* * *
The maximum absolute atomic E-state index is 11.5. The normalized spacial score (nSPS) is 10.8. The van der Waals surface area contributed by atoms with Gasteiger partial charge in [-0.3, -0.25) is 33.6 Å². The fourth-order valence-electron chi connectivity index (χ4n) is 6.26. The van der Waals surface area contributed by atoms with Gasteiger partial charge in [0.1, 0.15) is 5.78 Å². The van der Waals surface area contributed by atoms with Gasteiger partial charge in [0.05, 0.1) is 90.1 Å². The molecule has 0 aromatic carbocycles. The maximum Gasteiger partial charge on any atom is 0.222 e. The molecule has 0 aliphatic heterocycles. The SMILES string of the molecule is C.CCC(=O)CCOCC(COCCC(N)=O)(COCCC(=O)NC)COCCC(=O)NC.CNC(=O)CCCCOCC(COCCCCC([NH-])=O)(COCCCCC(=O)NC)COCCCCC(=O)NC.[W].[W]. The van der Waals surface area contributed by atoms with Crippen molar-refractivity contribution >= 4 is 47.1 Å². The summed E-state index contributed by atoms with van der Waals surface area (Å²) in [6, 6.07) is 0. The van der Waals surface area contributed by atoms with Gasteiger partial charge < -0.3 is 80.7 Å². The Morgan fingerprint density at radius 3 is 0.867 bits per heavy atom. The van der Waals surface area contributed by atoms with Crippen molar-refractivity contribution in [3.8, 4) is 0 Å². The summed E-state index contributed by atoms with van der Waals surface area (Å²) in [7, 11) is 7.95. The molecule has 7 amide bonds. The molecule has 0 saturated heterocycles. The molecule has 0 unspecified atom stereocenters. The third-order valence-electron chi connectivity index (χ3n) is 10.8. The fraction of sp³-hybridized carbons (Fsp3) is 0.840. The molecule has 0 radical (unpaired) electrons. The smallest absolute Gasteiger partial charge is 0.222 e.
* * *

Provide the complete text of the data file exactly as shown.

The maximum absolute atomic E-state index is 11.5. The normalized spacial score (nSPS) is 10.8. The van der Waals surface area contributed by atoms with Gasteiger partial charge in [-0.3, -0.25) is 33.6 Å². The fourth-order valence-electron chi connectivity index (χ4n) is 6.26. The van der Waals surface area contributed by atoms with Gasteiger partial charge in [0.1, 0.15) is 5.78 Å². The van der Waals surface area contributed by atoms with Gasteiger partial charge in [0.05, 0.1) is 90.1 Å². The molecule has 0 aromatic carbocycles. The maximum Gasteiger partial charge on any atom is 0.222 e. The molecule has 0 aliphatic heterocycles. The SMILES string of the molecule is C.CCC(=O)CCOCC(COCCC(N)=O)(COCCC(=O)NC)COCCC(=O)NC.CNC(=O)CCCCOCC(COCCCCC([NH-])=O)(COCCCCC(=O)NC)COCCCCC(=O)NC.[W].[W]. The van der Waals surface area contributed by atoms with Crippen molar-refractivity contribution >= 4 is 47.1 Å². The summed E-state index contributed by atoms with van der Waals surface area (Å²) in [6, 6.07) is 0. The van der Waals surface area contributed by atoms with Gasteiger partial charge < -0.3 is 80.7 Å². The Morgan fingerprint density at radius 3 is 0.867 bits per heavy atom. The van der Waals surface area contributed by atoms with Crippen molar-refractivity contribution in [3.8, 4) is 0 Å². The summed E-state index contributed by atoms with van der Waals surface area (Å²) in [7, 11) is 7.95. The molecule has 7 amide bonds. The molecule has 0 saturated heterocycles. The molecule has 0 unspecified atom stereocenters. The third-order valence-electron chi connectivity index (χ3n) is 10.8. The fraction of sp³-hybridized carbons (Fsp3) is 0.840. The molecule has 0 radical (unpaired) electrons. The smallest absolute Gasteiger partial charge is 0.222 e.